Here at Shelley’s Good Eats, we know that it can be confusing for parents when it comes to knowing the best things to feed your kids. That’s why we have come up with a practical list of different ways to add these all-important calcium-rich foods into your child’s diet, as well as some recipe inspiration (of course!) 

  1. Try making some fun fruit skewers drizzled with traditional yoghurt or a calcium-fortified alternative (check out our yummy fruit skewer recipe for some inspiration
  2. Consider switching your child’s cereal to one fortified with calcium and pairing it with milk or a calcium-fortified alternative for an extra calcium boost 
  3. Try making some salmon patties with tinned pink salmon (bones and all!) for a perfect lunch-box treat (try out our tasty salmon pattie recipe, it’s sure to become a family fav)
  4. Blend up a yummy fruit smoothie with some milk and yoghurt (or alternatives) for a tasty breakfast with a twist (check out our awesome kid’s breakfast smoothie recipe)
  5. Go traditional for your kid’s snacks by adding some cheese (or alternatives) to some whole-grain crackers (the perfect creamy and crunch combo)
  6. Try adding some grated cheese (or alternatives) and dark leafy greens to your kid’s breakfast omelette for some added flavour and colour-pop

Making sure your kid’s get their calcium requirements doesn’t need to be stressful…we hope that this blog post has not only given you an appreciation of the importance of calcium when it comes to kid’s growing bodies…but that it has also armed you with some practical ways to easily incorporate calcium-rich foods into your kid’s diet. If you have any questions or feedback, we’d love to hear from you. 

-The Shelley’s Good Eats team

A bit about the Author

Hi my name is Karly. I am a 3rd year Nutrition student, studying on the beautiful Sunshine Coast. I work as an assistant at Shelley’s Good Eats, in-between my studies. As well as having a passion for all things nutrition, I also have a keen interest in sustainability. In the future, I would love to combine both of my passions and educate people in a dynamic and multifaceted way.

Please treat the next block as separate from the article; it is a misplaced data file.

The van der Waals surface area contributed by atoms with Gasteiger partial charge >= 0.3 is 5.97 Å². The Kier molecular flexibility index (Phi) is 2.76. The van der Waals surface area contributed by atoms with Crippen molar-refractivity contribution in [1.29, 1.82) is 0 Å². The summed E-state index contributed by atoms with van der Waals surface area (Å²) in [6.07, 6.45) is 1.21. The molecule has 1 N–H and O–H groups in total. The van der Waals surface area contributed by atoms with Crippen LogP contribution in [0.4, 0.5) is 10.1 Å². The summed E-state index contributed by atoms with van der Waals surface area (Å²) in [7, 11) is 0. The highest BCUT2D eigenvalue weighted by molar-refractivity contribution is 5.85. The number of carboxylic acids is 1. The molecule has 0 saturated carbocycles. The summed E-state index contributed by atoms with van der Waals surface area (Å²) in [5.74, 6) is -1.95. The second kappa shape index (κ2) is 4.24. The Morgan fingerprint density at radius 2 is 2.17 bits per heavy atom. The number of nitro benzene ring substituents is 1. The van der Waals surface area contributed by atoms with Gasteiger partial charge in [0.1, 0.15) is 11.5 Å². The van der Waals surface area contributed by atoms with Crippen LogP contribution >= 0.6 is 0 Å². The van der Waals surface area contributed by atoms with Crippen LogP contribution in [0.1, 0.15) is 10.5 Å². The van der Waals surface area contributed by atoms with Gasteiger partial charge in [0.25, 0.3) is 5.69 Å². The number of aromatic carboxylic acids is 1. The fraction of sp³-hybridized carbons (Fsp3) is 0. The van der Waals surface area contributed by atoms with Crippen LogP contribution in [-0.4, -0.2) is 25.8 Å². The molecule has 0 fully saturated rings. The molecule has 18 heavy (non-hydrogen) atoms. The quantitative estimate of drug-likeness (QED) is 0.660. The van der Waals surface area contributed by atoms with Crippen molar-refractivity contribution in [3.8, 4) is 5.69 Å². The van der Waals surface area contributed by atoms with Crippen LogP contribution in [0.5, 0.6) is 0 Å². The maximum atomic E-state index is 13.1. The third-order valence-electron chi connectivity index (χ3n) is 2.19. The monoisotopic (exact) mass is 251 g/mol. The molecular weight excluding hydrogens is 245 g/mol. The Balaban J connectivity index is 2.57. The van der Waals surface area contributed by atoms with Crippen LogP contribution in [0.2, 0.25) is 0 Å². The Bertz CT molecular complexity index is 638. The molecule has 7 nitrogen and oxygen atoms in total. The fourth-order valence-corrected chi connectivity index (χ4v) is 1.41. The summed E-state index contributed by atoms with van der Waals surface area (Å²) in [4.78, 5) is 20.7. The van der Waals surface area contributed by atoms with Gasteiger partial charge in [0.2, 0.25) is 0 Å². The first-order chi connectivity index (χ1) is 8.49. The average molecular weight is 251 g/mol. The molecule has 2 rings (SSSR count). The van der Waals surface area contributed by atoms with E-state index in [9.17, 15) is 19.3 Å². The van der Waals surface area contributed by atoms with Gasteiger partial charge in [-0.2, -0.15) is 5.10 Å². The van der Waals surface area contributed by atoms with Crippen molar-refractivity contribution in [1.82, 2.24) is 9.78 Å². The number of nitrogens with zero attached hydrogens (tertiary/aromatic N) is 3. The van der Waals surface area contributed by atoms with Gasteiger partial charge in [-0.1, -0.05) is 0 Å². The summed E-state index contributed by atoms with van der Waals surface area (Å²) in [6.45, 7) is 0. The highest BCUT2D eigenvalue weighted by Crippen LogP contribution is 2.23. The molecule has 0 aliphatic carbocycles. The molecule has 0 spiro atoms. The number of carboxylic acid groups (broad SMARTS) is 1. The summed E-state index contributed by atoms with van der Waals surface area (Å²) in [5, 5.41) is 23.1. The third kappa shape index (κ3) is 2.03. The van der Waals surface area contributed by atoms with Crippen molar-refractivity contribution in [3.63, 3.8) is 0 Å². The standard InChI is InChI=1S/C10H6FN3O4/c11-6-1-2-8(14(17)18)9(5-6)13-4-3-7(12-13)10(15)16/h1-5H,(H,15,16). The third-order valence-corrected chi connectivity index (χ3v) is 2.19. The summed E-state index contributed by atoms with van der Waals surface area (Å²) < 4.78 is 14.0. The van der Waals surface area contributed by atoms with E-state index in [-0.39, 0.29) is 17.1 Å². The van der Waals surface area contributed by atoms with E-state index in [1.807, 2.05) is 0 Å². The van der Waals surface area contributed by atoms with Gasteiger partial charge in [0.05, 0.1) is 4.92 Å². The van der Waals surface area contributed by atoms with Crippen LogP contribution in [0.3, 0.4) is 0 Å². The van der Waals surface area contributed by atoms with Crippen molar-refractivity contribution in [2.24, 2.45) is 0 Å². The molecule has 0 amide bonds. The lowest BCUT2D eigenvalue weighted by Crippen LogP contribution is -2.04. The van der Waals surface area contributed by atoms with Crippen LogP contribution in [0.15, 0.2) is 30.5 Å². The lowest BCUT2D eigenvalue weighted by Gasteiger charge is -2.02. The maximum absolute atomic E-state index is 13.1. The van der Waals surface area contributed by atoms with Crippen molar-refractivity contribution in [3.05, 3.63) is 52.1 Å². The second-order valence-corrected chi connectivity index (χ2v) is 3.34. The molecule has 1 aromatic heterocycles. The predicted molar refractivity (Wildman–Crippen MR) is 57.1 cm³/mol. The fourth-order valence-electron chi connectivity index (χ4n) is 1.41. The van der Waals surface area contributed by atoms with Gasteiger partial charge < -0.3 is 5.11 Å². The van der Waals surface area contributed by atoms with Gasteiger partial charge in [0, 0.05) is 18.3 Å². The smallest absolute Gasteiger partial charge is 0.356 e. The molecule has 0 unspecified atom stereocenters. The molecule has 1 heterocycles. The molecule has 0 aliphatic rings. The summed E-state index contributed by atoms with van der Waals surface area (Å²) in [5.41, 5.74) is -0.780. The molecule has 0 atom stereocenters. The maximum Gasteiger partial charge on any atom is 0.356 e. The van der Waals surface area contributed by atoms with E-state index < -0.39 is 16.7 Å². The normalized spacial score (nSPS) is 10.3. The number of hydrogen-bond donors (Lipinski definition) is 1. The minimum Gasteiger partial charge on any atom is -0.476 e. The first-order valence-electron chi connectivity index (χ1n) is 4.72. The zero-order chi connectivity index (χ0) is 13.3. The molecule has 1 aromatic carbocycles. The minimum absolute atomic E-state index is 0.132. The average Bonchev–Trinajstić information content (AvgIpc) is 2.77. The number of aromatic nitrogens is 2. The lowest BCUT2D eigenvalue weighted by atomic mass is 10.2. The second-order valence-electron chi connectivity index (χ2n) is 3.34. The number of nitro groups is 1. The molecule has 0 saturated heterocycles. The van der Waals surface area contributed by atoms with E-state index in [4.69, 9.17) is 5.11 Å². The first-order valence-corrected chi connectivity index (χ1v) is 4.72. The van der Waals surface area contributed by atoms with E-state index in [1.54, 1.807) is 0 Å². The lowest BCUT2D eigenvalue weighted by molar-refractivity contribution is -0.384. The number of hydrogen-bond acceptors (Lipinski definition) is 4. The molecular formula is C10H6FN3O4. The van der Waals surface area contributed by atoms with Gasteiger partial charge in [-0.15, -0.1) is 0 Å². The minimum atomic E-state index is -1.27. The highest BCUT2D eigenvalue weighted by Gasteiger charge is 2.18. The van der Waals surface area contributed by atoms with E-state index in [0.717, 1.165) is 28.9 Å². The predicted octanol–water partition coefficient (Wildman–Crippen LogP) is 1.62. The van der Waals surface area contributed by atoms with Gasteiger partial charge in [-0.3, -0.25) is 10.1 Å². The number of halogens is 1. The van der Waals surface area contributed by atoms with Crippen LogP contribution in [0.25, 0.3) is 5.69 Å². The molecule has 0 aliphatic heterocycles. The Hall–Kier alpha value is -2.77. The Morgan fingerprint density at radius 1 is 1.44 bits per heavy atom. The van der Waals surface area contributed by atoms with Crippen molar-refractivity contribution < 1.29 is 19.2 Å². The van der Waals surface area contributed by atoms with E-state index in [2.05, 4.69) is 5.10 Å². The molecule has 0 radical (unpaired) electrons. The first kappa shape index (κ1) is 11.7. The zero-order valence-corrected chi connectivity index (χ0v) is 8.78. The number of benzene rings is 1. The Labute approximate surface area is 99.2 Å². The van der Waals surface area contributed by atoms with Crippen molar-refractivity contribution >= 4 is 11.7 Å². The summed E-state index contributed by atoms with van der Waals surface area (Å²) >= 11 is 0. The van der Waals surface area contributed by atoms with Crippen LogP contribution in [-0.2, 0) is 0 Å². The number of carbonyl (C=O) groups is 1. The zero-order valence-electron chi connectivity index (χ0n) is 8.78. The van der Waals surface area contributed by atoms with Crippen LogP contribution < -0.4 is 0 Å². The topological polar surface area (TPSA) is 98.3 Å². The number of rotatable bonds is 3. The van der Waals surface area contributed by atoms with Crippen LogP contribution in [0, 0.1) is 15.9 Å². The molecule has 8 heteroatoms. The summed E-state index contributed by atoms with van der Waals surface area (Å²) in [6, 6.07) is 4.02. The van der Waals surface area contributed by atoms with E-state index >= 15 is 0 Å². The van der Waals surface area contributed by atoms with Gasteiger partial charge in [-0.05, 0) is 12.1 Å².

Banana Strawberry Breakfast Smoothie

Banana Strawberry Breakfast Smoothie

Smoothies are great because they can be prepared in minutes – speedy is always good in the mornings. What isn’t great is when they don’t keep you full for long. But there are a few things we can do to combat that and this banana strawberry breakfast smoothie has it all!Breaky Smoothie

It is loaded with fresh fruit and oats for fibre and a healthy dose of carbohydrates and packed with protein from the greek yoghurt and milk!

Breaky Smoothie

Other smoothie Recipes you will love:

Strawberry Banana Breaky Smoothie

A Delicious nourishing breakfast smoothie with everything your kids need to fuel their day!
Course Breakfast, Snack
Cuisine Australian
Keyword banana, Green Smoothie, Smoothie, strawberries
Prep Time 5 minutes
Servings 2 people


  • 1 banana frozen
  • 1/3 cup rolled Oats
  • 6 Strawberries
  • 1 small zucchini
  • 1/4 cup greek Yoghurt
  • 1 cup Milk
  • 1 cup ice


  • Combine all ingredients in a blender and blend on high for 2mins or until smooth.